Duty Free Purchases in the U.S.

Published on: Sep 21, 2021, Last Edited: Sep 21, 2021 | Tags: Customs Duties, Travel Restrictions

This article provides information on U.S. Customs Duty payable for travelers entering the United States.

Duty Free Purchases in the U.S.
Duty Free Purchases in the U.S.

What is a Customs Duty?

Customs Duty is the tax paid by importers and exporters for goods transported across the United States borders. Tax duty is crucial in protecting a country's economy, the environment, and jobs by controlling how goods enter and leave the country, especially for the prohibited goods.

What is a dutiable?

A dutiable is an article that is liable to customs duty. Each item has its specific customs duty, which is determined by various factors. These factors include the country or region of origin, where the product was made, and the materials used to make the product. One should also "declare" anything that they come back with, but did not have it when leaving the U.S. For example, you are required to declare alterations that your suit underwent when in a foreign country and any gifts you might have acquired when in a foreign country. People returning to the U.S. don't have to declare the American Goods Returned (AGR), but they should always be prepared to prove that the goods are AGR to the United States Customs and Border Protection. You may end up paying customs duty if you lack sufficient evidence.

How are customs charged?

Customs duty is paid as a percentage. The determiner of the rate is the total purchase value of the item(s) paid in the country of origin. Factors such as the weight, size, and quality of an article do play a part in determining the percentage. You can determine the duty rate for almost every existing item using the Harmonized Tariff System (HTS). Customs and Border Protection (CBP) use the Harmonized Tariff Schedule of the United States Annotated (HTSUS) as a reference manual whenever they want to check an item's duty rate. HTSUS provides the applicable tariff rates and helps in the identification of the statistical categories for all the products imported into the United States.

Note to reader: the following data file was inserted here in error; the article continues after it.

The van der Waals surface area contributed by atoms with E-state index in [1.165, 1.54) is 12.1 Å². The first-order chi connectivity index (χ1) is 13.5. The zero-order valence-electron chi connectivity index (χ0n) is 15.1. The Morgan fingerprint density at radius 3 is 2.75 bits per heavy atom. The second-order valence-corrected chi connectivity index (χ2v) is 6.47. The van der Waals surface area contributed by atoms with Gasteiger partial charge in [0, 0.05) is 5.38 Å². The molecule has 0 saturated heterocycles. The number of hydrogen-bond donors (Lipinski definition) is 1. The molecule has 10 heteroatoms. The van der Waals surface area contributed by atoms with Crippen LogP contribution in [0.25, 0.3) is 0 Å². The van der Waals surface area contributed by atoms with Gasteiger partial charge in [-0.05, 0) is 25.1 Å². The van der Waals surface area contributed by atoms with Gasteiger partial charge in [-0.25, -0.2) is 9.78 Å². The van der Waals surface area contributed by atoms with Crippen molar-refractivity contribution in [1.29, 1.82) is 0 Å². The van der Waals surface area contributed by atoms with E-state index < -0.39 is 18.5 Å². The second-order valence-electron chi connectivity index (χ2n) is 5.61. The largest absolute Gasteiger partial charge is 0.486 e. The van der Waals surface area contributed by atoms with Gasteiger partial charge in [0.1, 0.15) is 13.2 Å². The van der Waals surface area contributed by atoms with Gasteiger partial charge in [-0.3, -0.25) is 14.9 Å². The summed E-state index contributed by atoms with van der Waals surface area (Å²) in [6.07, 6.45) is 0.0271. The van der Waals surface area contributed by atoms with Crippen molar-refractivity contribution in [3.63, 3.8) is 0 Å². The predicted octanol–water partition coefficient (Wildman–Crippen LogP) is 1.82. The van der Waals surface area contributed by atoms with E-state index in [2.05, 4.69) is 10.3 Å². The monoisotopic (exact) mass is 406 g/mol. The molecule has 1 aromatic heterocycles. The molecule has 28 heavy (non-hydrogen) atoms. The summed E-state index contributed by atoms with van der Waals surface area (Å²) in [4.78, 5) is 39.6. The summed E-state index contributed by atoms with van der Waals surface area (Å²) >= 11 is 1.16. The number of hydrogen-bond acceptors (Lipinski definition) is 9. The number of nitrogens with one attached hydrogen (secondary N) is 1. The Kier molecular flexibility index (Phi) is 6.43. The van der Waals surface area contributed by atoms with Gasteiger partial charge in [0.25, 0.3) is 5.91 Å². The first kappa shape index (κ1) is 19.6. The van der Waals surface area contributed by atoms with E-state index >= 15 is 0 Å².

What about duty-free shop products?

Duty-free shop products purchased at a customs duty-free shop are only free in the country where one made the purchase. This means that if you have the duty-free items that exceed your personal allowance, you will have to pay customs duty for the items when you arrive at your country's entry point. The customs duty is applicable regardless of whether you bought the items abroad or in the United States. You will also pay U.S. Customs duty for any item purchased in an American Customs duty-free shop if you come with them returning to the United States. For example, if you buy alcoholic beverages in a New York-based duty-free shop when on your way to Canada and then come back to the U.S. with the items in your possession when returning from your trip, the drinks will be subject to both the Internal Revenue Service tax (IRT) and customs duty.

How is customs duty calculated?

You will only pay flat duty for dutiable articles, but not for your personal exemption, even if the quantity does not exceed the exemption. For example, if you return from abroad with items worth $200 USD, including two liters of liquor, you will not pay customs duty for one liter as it will be under your personal exemption. For the other liter, you will have to pay customs duty at 3 percent together with any due Internal Revenue Tax (IRT).

A joint declaration refers to a customs declaration by family members who live under one roof and return to the U.S. together. The family members can combine all their foreign purchases to benefit from a combined flat duty rate. It does not matter who owns a particular item. For example, a family of four that combines their merchandise when traveling together will pay a flat duty of $4000 USD if all their merchandise is subject to a flat duty rate. The Purchase totals are rounded to the nearest dollar amount

Are there differences for tobacco products?